Music therapy (music psychotherapy) is an evidence-based psychological clinical intervention that uses music to support clients’ emotional, cognitive, physical and social needs.
Neurologic Music Therapy is a specific music therapy approach offering interventions that look at functional needs and how music / auditory stimulation can help the brain with cognitive, speech and language and sensorimotor functions.
Music is one of the few activities known to be used by and 'light up' the whole brain and has been used for thousands of years as a form of healing.
Music offers a powerful way to communicate and connect, especially where words may not be possible or available for whatever reason.
You do not need to have musical experience or skills to receive music therapy.
Music therapists work by developing a trusting therapeutic relationship through musical interactions, listening, music-making and where appropriate conversation and use this shared experience to help clients express and address their therapeutic needs.
Sessions might include a range of tuned and untuned percussion that anyone can play, as well as voice and other sounds plus well-known and recorded music.
People who may benefit include those who have been affected by injury, illness or disability or those with other mental health, emotional or communication needs.
All music therapists in the UK must be registered with the HCPC (Health and Care Professions Council) and are recognised as allied healthcare professionals.
What happens in a music therapy session?
Sessions are typically 30-40 minutes long for children and 40-50 minutes for adults.
Therapy may include musical improvisation and music making, working with familiar or new songs, listening to music, songwriting, reflection,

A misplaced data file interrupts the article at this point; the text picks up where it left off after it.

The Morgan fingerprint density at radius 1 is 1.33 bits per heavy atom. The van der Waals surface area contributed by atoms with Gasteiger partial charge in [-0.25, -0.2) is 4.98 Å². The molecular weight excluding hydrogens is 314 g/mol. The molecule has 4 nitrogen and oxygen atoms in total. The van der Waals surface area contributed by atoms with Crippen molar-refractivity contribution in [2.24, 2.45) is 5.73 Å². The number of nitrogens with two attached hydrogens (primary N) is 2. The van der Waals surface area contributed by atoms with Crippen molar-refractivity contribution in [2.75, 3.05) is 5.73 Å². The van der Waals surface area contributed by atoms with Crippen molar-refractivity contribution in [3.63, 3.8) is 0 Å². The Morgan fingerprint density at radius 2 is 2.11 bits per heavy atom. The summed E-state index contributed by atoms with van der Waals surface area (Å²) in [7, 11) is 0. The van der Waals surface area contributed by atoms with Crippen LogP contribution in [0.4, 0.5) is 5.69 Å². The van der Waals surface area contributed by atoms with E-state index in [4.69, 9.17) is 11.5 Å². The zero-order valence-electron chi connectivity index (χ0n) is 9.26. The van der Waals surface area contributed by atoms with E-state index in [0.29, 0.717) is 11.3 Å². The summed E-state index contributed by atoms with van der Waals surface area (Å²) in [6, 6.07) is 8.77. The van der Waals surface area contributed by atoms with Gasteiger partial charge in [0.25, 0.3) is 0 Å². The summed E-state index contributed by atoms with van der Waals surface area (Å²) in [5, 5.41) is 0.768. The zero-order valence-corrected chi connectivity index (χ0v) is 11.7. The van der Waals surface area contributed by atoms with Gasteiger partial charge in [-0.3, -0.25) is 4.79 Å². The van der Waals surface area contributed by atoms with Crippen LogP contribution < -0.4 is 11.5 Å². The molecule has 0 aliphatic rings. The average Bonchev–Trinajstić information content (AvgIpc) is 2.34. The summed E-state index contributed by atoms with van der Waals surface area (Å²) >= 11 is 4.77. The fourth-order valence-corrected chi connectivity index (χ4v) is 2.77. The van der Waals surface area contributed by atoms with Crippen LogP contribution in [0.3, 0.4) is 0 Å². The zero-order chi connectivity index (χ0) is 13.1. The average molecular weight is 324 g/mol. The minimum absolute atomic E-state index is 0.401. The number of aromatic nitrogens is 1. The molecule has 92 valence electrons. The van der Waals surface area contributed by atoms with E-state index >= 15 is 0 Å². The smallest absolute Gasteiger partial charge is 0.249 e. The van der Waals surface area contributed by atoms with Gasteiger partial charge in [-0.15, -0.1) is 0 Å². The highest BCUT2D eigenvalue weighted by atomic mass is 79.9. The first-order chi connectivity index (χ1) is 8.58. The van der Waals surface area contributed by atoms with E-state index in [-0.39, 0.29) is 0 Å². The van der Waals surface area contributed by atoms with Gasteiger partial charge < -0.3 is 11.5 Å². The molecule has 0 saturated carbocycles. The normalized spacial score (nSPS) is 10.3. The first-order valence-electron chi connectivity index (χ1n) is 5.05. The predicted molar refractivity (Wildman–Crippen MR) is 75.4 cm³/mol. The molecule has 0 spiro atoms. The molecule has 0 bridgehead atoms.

psycho-education and creative play.
Music therapy is suitable for everyone, whether they have musical experience or not.
A range of instruments will be available for use including tuned and untuned percussion and often guitar and keyboard. Sessions might also include using your voice or other items to create sounds, including digital apps or software. If you play an instrument you may wish to bring it with you.
In Neurologic Music Therapy we may look at exercises involving music or instruments to 'train' the brain of body to work in the way you want.
Holly’s approach includes psychodynamically informed thinking and reflections and an integrative approach which may, where appropriate, draw from trainings and experience in areas such as play, trauma-informed expressive arts, sensorimotor and body-based work and mindfulness.
Areas of work are wide ranging and include adults and children. Some of the people I work with include those with needs relating to:
ALN; Anxiety; Autism; Brain injury; Burnout; Communication; Confidence and identity; Dementia; Depression; Developmental delay; Emotional wellbeing; Grief and loss; Mental health; Life changes; Palliative care; Parent/caregiver & child / family; Physical disability; PMLD; Stress; Stroke; Neurological Conditions; and Trauma related stress.
Music therapist Holly Robinson is based in Pembrokeshire and also works in Ceredigion and Carmarthenshire.
To find out whether music therapy might help you, get in touch. Call, email or use the contact form here...